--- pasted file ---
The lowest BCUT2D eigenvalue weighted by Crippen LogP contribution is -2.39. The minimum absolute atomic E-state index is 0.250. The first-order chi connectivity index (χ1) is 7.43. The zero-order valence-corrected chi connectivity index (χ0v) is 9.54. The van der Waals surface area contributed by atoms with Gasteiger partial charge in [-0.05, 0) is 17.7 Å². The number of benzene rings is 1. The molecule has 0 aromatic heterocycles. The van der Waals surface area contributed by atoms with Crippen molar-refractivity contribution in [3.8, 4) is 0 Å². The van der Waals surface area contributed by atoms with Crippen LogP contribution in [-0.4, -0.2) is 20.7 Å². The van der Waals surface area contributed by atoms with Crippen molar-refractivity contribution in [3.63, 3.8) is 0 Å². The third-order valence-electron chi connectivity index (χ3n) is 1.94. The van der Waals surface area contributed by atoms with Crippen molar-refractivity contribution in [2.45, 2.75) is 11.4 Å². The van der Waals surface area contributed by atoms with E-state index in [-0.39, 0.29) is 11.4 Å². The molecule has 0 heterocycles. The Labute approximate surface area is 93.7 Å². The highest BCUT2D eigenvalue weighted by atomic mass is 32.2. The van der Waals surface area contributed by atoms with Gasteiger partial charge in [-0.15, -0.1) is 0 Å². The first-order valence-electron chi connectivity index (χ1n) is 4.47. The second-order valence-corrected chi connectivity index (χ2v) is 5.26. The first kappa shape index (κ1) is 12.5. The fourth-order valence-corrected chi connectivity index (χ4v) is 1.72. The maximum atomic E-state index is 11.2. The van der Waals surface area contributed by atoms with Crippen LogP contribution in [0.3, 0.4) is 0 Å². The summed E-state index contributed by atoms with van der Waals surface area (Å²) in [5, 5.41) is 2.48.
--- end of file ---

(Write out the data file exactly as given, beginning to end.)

The lowest BCUT2D eigenvalue weighted by Crippen LogP contribution is -2.39. The minimum absolute atomic E-state index is 0.250. The first-order chi connectivity index (χ1) is 7.43. The zero-order valence-corrected chi connectivity index (χ0v) is 9.54. The van der Waals surface area contributed by atoms with Gasteiger partial charge in [-0.05, 0) is 17.7 Å². The number of benzene rings is 1. The molecule has 0 aromatic heterocycles. The van der Waals surface area contributed by atoms with Crippen molar-refractivity contribution in [3.8, 4) is 0 Å². The van der Waals surface area contributed by atoms with Crippen LogP contribution in [-0.4, -0.2) is 20.7 Å². The van der Waals surface area contributed by atoms with Crippen molar-refractivity contribution in [3.63, 3.8) is 0 Å². The third-order valence-electron chi connectivity index (χ3n) is 1.94. The van der Waals surface area contributed by atoms with Crippen molar-refractivity contribution in [2.45, 2.75) is 11.4 Å². The van der Waals surface area contributed by atoms with E-state index in [-0.39, 0.29) is 11.4 Å². The molecule has 0 heterocycles. The Labute approximate surface area is 93.7 Å². The highest BCUT2D eigenvalue weighted by atomic mass is 32.2. The van der Waals surface area contributed by atoms with Gasteiger partial charge in [-0.15, -0.1) is 0 Å². The first-order valence-electron chi connectivity index (χ1n) is 4.47. The second-order valence-corrected chi connectivity index (χ2v) is 5.26. The first kappa shape index (κ1) is 12.5. The fourth-order valence-corrected chi connectivity index (χ4v) is 1.72. The maximum atomic E-state index is 11.2. The van der Waals surface area contributed by atoms with Crippen LogP contribution in [0.3, 0.4) is 0 Å². The summed E-state index contributed by atoms with van der Waals surface area (Å²) in [5, 5.41) is 2.48.